Leadership development in music education

24 May 2019

Leadership of Pedagogy and Curriculum in Higher Music Education is the second of a two-volume anthology dedicated to leadership and leadership development in higher music education. Fifteen authors write from multiple countries and contexts, exploring pedagogical and curricular leadership challenges and successes from around the globe.


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They draw attention to the dynamics of pedagogical approaches which encourage learners’ deep and agentic engagement, considering the sustainability and scope of such interventions while highlighting positive frameworks and approaches. The outcome is a collection of essays designed to offer student musicians, higher education teachers and institutional leaders theoretically informed and practical insights into the development and practice of leadership.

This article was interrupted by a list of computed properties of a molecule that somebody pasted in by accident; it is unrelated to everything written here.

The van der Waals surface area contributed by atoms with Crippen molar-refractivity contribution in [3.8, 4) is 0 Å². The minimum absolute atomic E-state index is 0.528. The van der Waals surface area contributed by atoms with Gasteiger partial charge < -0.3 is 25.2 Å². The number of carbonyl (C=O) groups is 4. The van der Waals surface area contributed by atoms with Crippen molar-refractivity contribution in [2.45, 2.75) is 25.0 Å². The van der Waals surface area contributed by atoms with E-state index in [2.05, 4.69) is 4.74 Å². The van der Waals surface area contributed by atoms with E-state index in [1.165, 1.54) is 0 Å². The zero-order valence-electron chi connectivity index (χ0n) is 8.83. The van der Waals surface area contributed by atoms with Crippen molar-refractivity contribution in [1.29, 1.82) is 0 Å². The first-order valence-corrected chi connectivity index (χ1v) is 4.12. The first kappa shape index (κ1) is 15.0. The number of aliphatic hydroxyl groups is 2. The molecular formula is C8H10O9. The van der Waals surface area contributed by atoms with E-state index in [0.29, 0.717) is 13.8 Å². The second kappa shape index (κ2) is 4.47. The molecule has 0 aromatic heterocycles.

Katie Zhukov’s chapter focuses on identifying skills for successful classical music careers. Her case study examines the lives of five Australian classical pianists to identify the common threads in successful careers. The semi-structured interviews were analysed for emerging themes, identifying connections between distinct skills developed during education and their role in careers.

The participants began learning to play at an early age, developing their technique, learning numerous works and participating in competitions during primary school years. In high school the pianists also played other instruments, studied more demanding piano repertoire, and participated in many extra-curricular music activities. During performance-focused undergraduate study all concentrated on improving technique, building solo and collaborative repertoire, including contemporary music, and branched out into other music-related areas.

After postgraduate study overseas and diverse casual jobs at the start of their careers, all achieved permanent full-time employment. While hard work, ability to learn quickly and passion for music helped these pianists build successful careers, today’s undergraduates will additionally require diverse music and entrepreneurial skills, and a positive attitude. This case study is leading the change across studio teaching by advocating for a greater emphasis on generic music skills as important factors for 21st century careers.